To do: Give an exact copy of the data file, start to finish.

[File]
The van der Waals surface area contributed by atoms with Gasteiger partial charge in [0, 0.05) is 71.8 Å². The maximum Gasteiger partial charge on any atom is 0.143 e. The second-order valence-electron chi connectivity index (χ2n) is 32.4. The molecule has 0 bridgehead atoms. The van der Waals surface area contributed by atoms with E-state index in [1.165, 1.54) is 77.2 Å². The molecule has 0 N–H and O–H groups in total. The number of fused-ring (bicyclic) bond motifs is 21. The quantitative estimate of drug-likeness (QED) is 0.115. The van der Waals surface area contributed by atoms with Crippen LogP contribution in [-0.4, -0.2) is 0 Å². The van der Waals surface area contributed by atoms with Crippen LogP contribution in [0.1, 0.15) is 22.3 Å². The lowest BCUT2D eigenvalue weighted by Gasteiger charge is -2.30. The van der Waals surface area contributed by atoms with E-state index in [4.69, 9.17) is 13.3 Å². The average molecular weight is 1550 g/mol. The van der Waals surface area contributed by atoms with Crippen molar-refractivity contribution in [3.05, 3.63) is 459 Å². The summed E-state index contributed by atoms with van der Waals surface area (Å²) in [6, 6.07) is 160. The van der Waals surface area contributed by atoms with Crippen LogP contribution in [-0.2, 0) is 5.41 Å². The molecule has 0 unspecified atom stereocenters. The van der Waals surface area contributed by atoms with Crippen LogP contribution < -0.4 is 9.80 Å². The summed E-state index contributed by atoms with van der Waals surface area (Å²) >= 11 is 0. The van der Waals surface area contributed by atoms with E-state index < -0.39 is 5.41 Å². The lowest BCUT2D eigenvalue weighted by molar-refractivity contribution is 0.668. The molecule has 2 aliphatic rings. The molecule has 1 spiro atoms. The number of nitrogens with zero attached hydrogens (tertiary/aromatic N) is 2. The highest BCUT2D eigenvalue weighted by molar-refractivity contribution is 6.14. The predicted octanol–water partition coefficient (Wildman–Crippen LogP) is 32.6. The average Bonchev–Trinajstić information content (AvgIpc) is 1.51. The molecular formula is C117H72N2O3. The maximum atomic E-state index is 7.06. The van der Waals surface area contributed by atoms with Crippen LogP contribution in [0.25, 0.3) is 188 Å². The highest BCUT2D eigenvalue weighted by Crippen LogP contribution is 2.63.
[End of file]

The van der Waals surface area contributed by atoms with Gasteiger partial charge in [0, 0.05) is 71.8 Å². The maximum Gasteiger partial charge on any atom is 0.143 e. The second-order valence-electron chi connectivity index (χ2n) is 32.4. The molecule has 0 bridgehead atoms. The van der Waals surface area contributed by atoms with E-state index in [1.165, 1.54) is 77.2 Å². The molecule has 0 N–H and O–H groups in total. The number of fused-ring (bicyclic) bond motifs is 21. The quantitative estimate of drug-likeness (QED) is 0.115. The van der Waals surface area contributed by atoms with Crippen LogP contribution in [-0.4, -0.2) is 0 Å². The van der Waals surface area contributed by atoms with Crippen LogP contribution in [0.1, 0.15) is 22.3 Å². The lowest BCUT2D eigenvalue weighted by Gasteiger charge is -2.30. The van der Waals surface area contributed by atoms with E-state index in [4.69, 9.17) is 13.3 Å². The average molecular weight is 1550 g/mol. The van der Waals surface area contributed by atoms with Crippen molar-refractivity contribution in [3.05, 3.63) is 459 Å². The summed E-state index contributed by atoms with van der Waals surface area (Å²) in [6, 6.07) is 160. The van der Waals surface area contributed by atoms with Crippen LogP contribution in [-0.2, 0) is 5.41 Å². The molecule has 0 unspecified atom stereocenters. The van der Waals surface area contributed by atoms with Crippen LogP contribution < -0.4 is 9.80 Å². The summed E-state index contributed by atoms with van der Waals surface area (Å²) >= 11 is 0. The van der Waals surface area contributed by atoms with E-state index < -0.39 is 5.41 Å². The lowest BCUT2D eigenvalue weighted by molar-refractivity contribution is 0.668. The molecule has 2 aliphatic rings. The molecule has 1 spiro atoms. The number of nitrogens with zero attached hydrogens (tertiary/aromatic N) is 2. The highest BCUT2D eigenvalue weighted by molar-refractivity contribution is 6.14. The predicted octanol–water partition coefficient (Wildman–Crippen LogP) is 32.6. The average Bonchev–Trinajstić information content (AvgIpc) is 1.51. The molecular formula is C117H72N2O3. The maximum atomic E-state index is 7.06. The van der Waals surface area contributed by atoms with Crippen LogP contribution in [0.25, 0.3) is 188 Å². The highest BCUT2D eigenvalue weighted by Crippen LogP contribution is 2.63.